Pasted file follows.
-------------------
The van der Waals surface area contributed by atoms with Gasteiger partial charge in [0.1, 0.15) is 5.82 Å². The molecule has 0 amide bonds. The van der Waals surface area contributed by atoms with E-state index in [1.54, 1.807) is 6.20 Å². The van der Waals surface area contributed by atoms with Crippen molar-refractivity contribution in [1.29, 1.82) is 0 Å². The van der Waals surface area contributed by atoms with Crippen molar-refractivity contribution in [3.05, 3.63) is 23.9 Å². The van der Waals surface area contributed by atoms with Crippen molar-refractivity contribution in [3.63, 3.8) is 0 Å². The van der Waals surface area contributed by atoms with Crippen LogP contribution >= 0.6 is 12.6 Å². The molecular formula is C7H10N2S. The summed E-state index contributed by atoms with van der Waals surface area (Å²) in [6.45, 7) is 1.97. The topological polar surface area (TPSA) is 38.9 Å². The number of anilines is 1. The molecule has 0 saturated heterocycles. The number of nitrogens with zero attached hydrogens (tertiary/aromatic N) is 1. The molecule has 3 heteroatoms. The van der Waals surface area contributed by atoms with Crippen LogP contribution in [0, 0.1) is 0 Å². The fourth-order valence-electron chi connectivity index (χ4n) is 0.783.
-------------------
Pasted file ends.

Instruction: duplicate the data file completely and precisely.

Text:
The van der Waals surface area contributed by atoms with Gasteiger partial charge in [0.1, 0.15) is 5.82 Å². The molecule has 0 amide bonds. The van der Waals surface area contributed by atoms with E-state index in [1.54, 1.807) is 6.20 Å². The van der Waals surface area contributed by atoms with Crippen molar-refractivity contribution in [1.29, 1.82) is 0 Å². The van der Waals surface area contributed by atoms with Crippen molar-refractivity contribution in [3.05, 3.63) is 23.9 Å². The van der Waals surface area contributed by atoms with Crippen molar-refractivity contribution in [3.63, 3.8) is 0 Å². The van der Waals surface area contributed by atoms with Crippen LogP contribution >= 0.6 is 12.6 Å². The molecular formula is C7H10N2S. The summed E-state index contributed by atoms with van der Waals surface area (Å²) in [6.45, 7) is 1.97. The topological polar surface area (TPSA) is 38.9 Å². The number of anilines is 1. The molecule has 0 saturated heterocycles. The number of nitrogens with zero attached hydrogens (tertiary/aromatic N) is 1. The molecule has 3 heteroatoms. The van der Waals surface area contributed by atoms with Crippen LogP contribution in [0, 0.1) is 0 Å². The fourth-order valence-electron chi connectivity index (χ4n) is 0.783.